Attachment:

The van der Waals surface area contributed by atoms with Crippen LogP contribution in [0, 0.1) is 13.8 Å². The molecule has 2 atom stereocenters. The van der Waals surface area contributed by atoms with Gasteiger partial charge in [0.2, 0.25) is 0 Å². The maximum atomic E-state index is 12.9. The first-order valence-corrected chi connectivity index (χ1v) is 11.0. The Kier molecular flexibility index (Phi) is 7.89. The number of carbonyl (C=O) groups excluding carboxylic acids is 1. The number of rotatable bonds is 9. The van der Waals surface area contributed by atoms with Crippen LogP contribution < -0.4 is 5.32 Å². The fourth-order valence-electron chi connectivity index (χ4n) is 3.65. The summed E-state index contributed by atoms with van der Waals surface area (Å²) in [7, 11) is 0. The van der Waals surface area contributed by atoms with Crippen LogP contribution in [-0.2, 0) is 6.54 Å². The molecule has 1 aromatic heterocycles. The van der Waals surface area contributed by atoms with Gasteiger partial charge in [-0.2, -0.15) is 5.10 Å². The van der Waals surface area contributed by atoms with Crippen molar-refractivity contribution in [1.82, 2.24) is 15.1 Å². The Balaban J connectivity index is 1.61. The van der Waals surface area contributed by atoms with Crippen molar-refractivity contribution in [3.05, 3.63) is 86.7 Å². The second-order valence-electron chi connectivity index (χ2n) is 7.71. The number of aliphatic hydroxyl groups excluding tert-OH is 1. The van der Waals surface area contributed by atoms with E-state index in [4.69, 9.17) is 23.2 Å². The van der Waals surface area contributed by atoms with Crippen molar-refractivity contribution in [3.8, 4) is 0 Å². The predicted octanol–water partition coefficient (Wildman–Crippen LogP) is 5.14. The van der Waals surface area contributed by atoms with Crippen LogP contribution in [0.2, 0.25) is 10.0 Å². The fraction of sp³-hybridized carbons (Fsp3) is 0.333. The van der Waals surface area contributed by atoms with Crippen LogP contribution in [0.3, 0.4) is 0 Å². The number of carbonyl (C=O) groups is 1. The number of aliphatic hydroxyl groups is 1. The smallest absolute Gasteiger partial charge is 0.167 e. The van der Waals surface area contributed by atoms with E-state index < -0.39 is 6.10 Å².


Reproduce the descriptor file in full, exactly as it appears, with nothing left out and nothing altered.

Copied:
The van der Waals surface area contributed by atoms with Crippen LogP contribution in [0, 0.1) is 13.8 Å². The molecule has 2 atom stereocenters. The van der Waals surface area contributed by atoms with Gasteiger partial charge in [0.2, 0.25) is 0 Å². The maximum atomic E-state index is 12.9. The first-order valence-corrected chi connectivity index (χ1v) is 11.0. The Kier molecular flexibility index (Phi) is 7.89. The number of carbonyl (C=O) groups excluding carboxylic acids is 1. The number of rotatable bonds is 9. The van der Waals surface area contributed by atoms with Crippen LogP contribution < -0.4 is 5.32 Å². The fourth-order valence-electron chi connectivity index (χ4n) is 3.65. The summed E-state index contributed by atoms with van der Waals surface area (Å²) in [7, 11) is 0. The van der Waals surface area contributed by atoms with Crippen LogP contribution in [-0.2, 0) is 6.54 Å². The molecule has 1 aromatic heterocycles. The van der Waals surface area contributed by atoms with Gasteiger partial charge in [-0.2, -0.15) is 5.10 Å². The van der Waals surface area contributed by atoms with Crippen molar-refractivity contribution in [1.82, 2.24) is 15.1 Å². The Balaban J connectivity index is 1.61. The van der Waals surface area contributed by atoms with Crippen molar-refractivity contribution in [3.05, 3.63) is 86.7 Å². The second-order valence-electron chi connectivity index (χ2n) is 7.71. The number of aliphatic hydroxyl groups excluding tert-OH is 1. The van der Waals surface area contributed by atoms with E-state index in [4.69, 9.17) is 23.2 Å². The van der Waals surface area contributed by atoms with Crippen molar-refractivity contribution in [3.8, 4) is 0 Å². The predicted octanol–water partition coefficient (Wildman–Crippen LogP) is 5.14. The van der Waals surface area contributed by atoms with Crippen LogP contribution in [0.2, 0.25) is 10.0 Å². The fraction of sp³-hybridized carbons (Fsp3) is 0.333. The van der Waals surface area contributed by atoms with Crippen LogP contribution in [0.3, 0.4) is 0 Å². The number of carbonyl (C=O) groups is 1. The number of aliphatic hydroxyl groups is 1. The smallest absolute Gasteiger partial charge is 0.167 e. The van der Waals surface area contributed by atoms with E-state index < -0.39 is 6.10 Å².